Many of the ‘Fallists’, including Wits Student Representative Council’s secretary-general Fasiha Hassan, claim that they are only reacting to police brutality. It is believed that a minority have been fanning the flames of destruction, perpetuated by media coverage.

The rubble and burning debris, on the streets of Braamfontein and on campus, tell their own story.

“Some of these elements, like the Wits protest leader Mcebo Dlamini and UCT’s Chumani Maxwele, are clearly narcissists playing revolution,” says Du Preez.

Western Cape Premier Helen Zille, a former journalist herself, says the protest needs to be tackled head on, without violence.

“We shouldn’t be shooting bullets at kids. We should have our police force with really good shields at all campuses protecting people’s right to study.”

Public policing has overreacted and inflamed confrontation.

“There is no other way out of this. What we have seen is negotiation after negotiation; the goal posts get moved every single time. It’s a deliberate strategy because people don’t want a resolution, they want a revolution and the challenge is you can’t assume people are acting in good faith,” she says.

The fight for free education is fuelled by frustration.

 

$400-Million Brain Drain

While the government scrambles to find money, universities say they can’t survive without fees. South Africa faces an even greater threat should universities close down – a crippling R5.6-billion ($400-million) brain drain if graduates are not allowed to finish the year.

The University of Pretoria’s Roula Inglesi-Lotz, Associate Professor of Economics, and Heinrich Bohlmann, Senior Lecturer, believe that the economy stands to lose $400 million if 90% of its 80,000 graduates do not take up positions next year. This is based on an Australian-based economic model designed by the University of Pretoria, in collaboration with global think tank, the Centre of Policy Studies.

Max Price, UCT Vice Chancellor, says if the university does not continue academic activity, it will have to close for the rest of the year. It means thousands of students expecting to work in 2017, including 400 of 4,500 medical students, will not graduate and create a black hole for the economy.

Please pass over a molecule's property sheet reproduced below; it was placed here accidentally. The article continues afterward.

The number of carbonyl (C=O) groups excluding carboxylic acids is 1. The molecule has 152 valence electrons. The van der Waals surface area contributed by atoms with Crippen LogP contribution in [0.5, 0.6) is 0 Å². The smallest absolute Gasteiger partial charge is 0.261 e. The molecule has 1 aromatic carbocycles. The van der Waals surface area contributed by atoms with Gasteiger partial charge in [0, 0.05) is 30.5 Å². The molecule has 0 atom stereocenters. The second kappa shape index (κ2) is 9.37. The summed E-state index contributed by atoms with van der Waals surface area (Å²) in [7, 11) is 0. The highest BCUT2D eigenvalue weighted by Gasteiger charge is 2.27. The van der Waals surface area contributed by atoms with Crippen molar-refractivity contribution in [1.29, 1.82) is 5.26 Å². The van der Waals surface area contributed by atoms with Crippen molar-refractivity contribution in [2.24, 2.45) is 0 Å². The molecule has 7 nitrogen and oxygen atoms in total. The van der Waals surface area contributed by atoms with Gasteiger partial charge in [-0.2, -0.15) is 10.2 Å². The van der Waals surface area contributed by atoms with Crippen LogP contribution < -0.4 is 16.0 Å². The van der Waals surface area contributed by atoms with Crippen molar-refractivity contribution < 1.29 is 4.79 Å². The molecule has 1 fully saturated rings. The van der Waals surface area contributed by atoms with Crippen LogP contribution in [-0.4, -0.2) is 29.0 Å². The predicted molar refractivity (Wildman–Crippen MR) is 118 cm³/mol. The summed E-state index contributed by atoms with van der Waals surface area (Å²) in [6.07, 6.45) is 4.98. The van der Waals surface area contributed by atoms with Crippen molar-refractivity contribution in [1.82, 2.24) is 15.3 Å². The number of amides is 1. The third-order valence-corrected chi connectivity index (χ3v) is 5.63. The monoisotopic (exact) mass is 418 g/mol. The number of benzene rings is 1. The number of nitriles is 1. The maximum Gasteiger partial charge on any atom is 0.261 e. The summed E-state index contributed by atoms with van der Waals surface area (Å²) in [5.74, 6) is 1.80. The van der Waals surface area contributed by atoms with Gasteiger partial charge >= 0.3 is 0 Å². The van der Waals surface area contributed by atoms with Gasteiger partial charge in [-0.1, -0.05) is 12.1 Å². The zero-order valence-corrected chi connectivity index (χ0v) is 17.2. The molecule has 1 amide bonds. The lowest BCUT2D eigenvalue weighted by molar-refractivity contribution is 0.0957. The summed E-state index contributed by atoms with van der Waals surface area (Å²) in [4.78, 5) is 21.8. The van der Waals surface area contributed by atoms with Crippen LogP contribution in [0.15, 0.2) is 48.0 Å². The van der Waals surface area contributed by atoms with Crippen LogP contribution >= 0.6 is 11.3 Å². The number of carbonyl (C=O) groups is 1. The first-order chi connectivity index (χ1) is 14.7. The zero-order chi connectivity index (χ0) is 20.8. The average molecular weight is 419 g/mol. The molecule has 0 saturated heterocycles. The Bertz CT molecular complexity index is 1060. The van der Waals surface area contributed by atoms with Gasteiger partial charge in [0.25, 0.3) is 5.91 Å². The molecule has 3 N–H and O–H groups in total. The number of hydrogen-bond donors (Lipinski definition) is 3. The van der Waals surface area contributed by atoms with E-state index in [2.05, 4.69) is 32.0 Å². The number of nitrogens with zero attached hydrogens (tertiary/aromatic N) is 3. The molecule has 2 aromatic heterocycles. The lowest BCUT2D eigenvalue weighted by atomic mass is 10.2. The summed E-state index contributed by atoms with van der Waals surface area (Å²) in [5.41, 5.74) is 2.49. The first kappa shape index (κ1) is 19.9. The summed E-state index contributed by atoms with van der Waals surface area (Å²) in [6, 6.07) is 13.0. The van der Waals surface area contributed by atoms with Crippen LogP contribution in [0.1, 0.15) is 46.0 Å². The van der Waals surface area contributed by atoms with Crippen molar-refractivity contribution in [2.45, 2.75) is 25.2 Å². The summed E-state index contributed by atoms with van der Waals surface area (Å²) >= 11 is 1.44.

FeesMustFall

The University of Stellenbosch is also staring debt in the face. If it does not increase its fees, it will lose R50 million ($3.5 million) in academia and another R80 million ($5.6 million) on accommodation.

Students who have outstanding loans face hard times. Mmakatleho Sefatsa, a 19-year-old second-year education student and her family’s first graduate, is in over her head with R70,000 ($5,000) debt.

“Even if you don’t protest, at the end of the year the university is still going to send you a letter to say: ‘look you haven’t paid for two years, you have to leave’.”

Sefatsa is part of the missing middle – she is not poor enough to qualify for financial aid, and not wealthy enough to pay for her education.

The government plans to restructure fee payments based on students’ wealth: households that earn less than R120,000 ($8,500) a year won’t pay; the government will subsidize the difference in fee increases for the middle class, or missing middle, between R120,000 ($8,500) and R600,000 ($42,500); while the affluent will pay.

Undergraduate tuition fees at Wits can reach almost R60,000 ($4,200) a year.

Back at Wits, classes have continued under duress and with heavy police presence. The university’s spokesperson, Shirona Patel, says they will not give up.

“We need to finish the academic program this year and we need to have exams written. This will be our key focus for the next two weeks. Despite yesterday’s disruptions, we still had about half of our classes going and we’ll keep going every day until we get the academic program back on track.”